Summer is for hay. When Dad is out in the field, we try to have some fun when we visit and take a meal. I love that the girls get to experience this life and see that every part of farming and ranching is important.
On this particular day, he just finished up with a job and started stacking the bales in rows for a client to pick up. The girls got to hop on the tractor with him and help him for a bit and LOVED it. They will be out there in no time.
Afterwards we let them run across the rows for awhile and it brought back a lot of memories of my cousins and I doing the same at that age. I mean, are you even a Farm/Ranch kid if you’ve never done that?
I had the opportunity to sit down with Danna Larson of Rural Revival in April and talk about Farm Girl’s new location, rebranding, Hayfield Meals, Home Design, and all of the things and projects going on within my Brand. I’ve loved listening to her show for years and it was an honor to share my story. All of the show note links and some extras can be found on my episode post here.
You can catch me on Episode 117 of Rural Revival on all podcast platforms and there’s also a little extra for RR listeners at the end.
I’m so thankful for this gal, her heart, and all that she does to support rural America and its revival.
Mulberry……as you know, I love my Longhorns. It’s not my family’s first choice of cattle or what the Rafter PS Ranch has the majority of. My herd is small, but growing. I hope one day to have several and need another piece of land to raise them all.
I love what they embody, their hardiness, and let’s face it, they are pretty cool to look at. The inspiration behind my store branding came from my first girl, Rose.
I’ve wanted to share a little education on my blog for some time about the breed, why I like them, and what I hope to gain from starting a registered herd from the ground up. So here’s post one of many and I will tag the source of my info below.
“The Texas Longhorn became the foundation of the American cattle industry by claiming first rights in the untamed, newly discovered Americas more than 500 years ago. In 1690, the first herd of cattle was driven north from Mexico to land that would eventually become Texas. By the Civil War, millions of Longhorns ranged between the mesquite-dotted sandy banks of the Rio Bravo to the sand beds of the Sabine. Most of the Longhorns were unbranded, survivors of Indian raids, scattered by stampedes and weather, escaped from missions or abandoned after ranch failures.
Less than 40 years later, the Longhorn was closer to extinction than the buffalo. In 1927, the Federal government stepped in to help preserve the Texas Longhorn and a great part of our American heritage. Congress assigned forest service rangers, Will C. Barnes and John H. Hatton, to the task and these two men put the first herd together for Wichita Mountains Wildlife Refuge in Oklahoma. Gradually, more breeders started raising private stock, recognizing the value of Texas Longhorns.” – Texas Longhorn Breeders Association
We spent the weekend helping my parents fix up the old barn at the cattle lots on the ranch. This beauty is old but I love the character and the stories it could tell. The horse stalls at the other barn just aren’t functional and quite a ways from where the arena will be. This area provides a lot more cover and will be handy to have everything in one spot.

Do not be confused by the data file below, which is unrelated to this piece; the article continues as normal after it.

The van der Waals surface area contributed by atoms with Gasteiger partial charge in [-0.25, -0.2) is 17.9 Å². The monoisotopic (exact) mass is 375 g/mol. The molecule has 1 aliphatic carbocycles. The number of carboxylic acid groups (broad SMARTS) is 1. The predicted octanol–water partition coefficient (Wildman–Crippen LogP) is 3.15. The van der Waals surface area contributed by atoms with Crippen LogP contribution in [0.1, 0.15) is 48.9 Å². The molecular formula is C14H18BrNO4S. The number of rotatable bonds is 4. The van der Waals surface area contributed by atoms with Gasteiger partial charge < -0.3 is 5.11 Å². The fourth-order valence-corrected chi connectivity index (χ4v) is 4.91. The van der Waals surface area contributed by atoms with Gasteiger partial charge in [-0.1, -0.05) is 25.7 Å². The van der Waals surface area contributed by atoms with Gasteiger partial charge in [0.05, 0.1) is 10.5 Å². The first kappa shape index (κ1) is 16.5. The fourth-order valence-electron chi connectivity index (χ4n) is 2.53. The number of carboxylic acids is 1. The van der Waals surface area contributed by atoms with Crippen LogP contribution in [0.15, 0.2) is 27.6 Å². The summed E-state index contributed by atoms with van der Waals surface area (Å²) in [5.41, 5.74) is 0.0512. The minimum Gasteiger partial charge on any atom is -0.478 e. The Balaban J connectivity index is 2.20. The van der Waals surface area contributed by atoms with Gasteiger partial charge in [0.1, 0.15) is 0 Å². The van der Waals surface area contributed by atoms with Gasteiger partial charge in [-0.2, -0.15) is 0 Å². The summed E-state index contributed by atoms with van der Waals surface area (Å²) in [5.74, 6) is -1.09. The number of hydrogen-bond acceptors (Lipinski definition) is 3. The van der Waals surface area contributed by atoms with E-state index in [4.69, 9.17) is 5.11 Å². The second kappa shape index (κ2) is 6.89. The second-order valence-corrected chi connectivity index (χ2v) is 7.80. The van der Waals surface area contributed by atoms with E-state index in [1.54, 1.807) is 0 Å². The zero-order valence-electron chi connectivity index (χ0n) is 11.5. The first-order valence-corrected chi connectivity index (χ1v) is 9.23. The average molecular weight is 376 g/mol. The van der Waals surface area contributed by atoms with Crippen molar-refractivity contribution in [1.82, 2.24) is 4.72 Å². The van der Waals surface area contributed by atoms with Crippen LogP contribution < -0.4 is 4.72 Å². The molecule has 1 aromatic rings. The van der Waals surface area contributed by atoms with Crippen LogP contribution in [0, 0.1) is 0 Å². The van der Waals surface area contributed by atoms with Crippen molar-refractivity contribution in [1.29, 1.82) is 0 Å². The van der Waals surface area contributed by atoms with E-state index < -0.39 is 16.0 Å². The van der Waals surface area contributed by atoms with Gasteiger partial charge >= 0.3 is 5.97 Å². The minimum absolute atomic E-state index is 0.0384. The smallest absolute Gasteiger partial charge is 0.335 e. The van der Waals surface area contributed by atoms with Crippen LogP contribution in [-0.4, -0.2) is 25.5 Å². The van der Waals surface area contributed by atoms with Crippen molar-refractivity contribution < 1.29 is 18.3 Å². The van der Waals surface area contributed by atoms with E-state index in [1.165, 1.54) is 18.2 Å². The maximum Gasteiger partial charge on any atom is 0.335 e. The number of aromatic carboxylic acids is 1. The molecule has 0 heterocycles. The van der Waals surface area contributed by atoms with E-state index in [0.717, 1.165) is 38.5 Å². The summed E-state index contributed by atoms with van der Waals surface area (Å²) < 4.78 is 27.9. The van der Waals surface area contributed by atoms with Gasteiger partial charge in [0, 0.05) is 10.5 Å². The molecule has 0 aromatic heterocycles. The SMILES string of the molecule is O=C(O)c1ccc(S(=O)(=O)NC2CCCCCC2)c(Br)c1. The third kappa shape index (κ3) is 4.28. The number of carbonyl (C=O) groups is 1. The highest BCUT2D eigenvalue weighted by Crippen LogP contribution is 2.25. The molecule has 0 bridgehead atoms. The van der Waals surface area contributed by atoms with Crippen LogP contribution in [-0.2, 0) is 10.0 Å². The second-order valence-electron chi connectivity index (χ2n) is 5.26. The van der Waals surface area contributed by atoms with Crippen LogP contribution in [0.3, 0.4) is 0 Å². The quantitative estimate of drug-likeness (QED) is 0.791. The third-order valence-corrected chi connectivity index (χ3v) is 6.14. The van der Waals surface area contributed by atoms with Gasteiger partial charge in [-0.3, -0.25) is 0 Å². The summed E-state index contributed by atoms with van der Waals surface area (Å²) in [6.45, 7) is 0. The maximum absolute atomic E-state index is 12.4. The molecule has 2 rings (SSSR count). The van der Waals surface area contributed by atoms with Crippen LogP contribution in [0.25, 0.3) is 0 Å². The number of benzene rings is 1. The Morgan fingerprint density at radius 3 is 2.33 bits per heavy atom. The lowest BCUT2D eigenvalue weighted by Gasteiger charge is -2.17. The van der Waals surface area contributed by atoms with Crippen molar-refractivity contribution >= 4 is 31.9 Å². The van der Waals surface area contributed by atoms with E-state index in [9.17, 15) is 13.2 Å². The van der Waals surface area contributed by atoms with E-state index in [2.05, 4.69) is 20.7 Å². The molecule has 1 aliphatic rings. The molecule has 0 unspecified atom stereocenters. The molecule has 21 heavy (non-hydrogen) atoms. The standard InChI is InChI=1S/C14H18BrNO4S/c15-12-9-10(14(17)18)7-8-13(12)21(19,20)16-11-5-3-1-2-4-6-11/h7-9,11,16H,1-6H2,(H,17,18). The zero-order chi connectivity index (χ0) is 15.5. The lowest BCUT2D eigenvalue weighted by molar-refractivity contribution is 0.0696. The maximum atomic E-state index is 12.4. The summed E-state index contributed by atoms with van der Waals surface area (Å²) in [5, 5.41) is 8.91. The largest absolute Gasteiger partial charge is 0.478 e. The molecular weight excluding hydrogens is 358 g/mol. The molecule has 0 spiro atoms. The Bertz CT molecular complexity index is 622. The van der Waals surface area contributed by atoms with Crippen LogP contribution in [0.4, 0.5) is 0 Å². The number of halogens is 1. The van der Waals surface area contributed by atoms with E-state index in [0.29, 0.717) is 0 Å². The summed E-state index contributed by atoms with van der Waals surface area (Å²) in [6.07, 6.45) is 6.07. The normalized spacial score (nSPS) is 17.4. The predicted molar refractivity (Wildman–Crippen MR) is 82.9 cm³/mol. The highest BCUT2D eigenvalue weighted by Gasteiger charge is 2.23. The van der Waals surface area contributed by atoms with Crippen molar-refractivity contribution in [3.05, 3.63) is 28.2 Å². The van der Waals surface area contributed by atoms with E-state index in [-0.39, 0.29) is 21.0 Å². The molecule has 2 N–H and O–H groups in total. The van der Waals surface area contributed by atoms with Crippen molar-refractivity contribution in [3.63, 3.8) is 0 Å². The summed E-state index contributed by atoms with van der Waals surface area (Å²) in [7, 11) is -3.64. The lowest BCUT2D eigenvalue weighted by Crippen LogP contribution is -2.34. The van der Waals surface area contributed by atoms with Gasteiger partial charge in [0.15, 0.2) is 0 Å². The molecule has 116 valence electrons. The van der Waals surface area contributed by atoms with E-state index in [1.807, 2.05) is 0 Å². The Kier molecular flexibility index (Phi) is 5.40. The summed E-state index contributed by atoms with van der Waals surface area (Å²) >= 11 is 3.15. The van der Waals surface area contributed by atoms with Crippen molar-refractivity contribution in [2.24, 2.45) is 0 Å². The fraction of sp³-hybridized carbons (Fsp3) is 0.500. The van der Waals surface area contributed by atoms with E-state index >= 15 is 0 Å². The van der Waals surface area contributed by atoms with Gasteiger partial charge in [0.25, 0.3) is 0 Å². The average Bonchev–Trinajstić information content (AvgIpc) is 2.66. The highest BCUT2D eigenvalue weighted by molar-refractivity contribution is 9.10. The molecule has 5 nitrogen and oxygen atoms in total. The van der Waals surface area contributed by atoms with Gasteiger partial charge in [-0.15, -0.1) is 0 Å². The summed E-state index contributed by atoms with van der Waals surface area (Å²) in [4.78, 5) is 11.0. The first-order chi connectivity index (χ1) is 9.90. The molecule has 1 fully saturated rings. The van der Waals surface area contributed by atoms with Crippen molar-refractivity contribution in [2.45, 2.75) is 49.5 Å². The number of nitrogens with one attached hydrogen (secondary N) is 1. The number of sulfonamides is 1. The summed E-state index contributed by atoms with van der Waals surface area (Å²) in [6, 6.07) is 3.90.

The north side is now opened up and three stalls were built, each with a run for the horses to get some sun and graze.
Does anyone remember my old mason jar lights that hung in my store on main? Each stall will have a fixture. They are all LED and I might have changed two bulbs the entire 6 years they hung in my store. The pitch is super high so we won’t have an issue with a horse touching them and they will give the stalls some fun character. I plan to stain all of the wood to give it a more rustic feel.
We still have to run electric, level the ground, hang fans in the stalls, set up a hitching post + cross tie area, repair some damage and beams, pour concrete in the back space where we will store square hay, and a few other things but I love how it’s coming together. We will probably enclose more of it in the fall and prepare it for winter but for now, it’s perfect.
I’m going to add some fun touches like horse shoe hooks at each door for their halters, our brand on the front of the barn, and maybe some speakers for music. I can’t wait to spend hours down here!
Zack and Scout started disking up the arena – we still have to finish that up but shouldn’t take us too much longer.
Mulberry was eating treats from Paisley’s hand this weekend too. She’s pretty sweet and a great mama.
More barn updates coming soon! I can’t wait to see the lights installed.
Paisley showed in her first junior livestock show at county yesterday! I loved getting to watch her and see her take it so serious but also have a great time. She placed 5th in her class with her weather and made 4th alternate for the premium sale! We are so proud of her. Scout also had fun getting to help Miss Becky hand out ribbons and buckles for each class.
I’m excited to see her experience the hard work and time she puts into taking care and working with her animals come to fruition. These life skills can’t be taught in a classroom and it’s so important for us to raise our kids in agriculture-and not just around our cattle and horses. I love that it’s so diverse and the life lessons are endless and end up serving them their whole lives.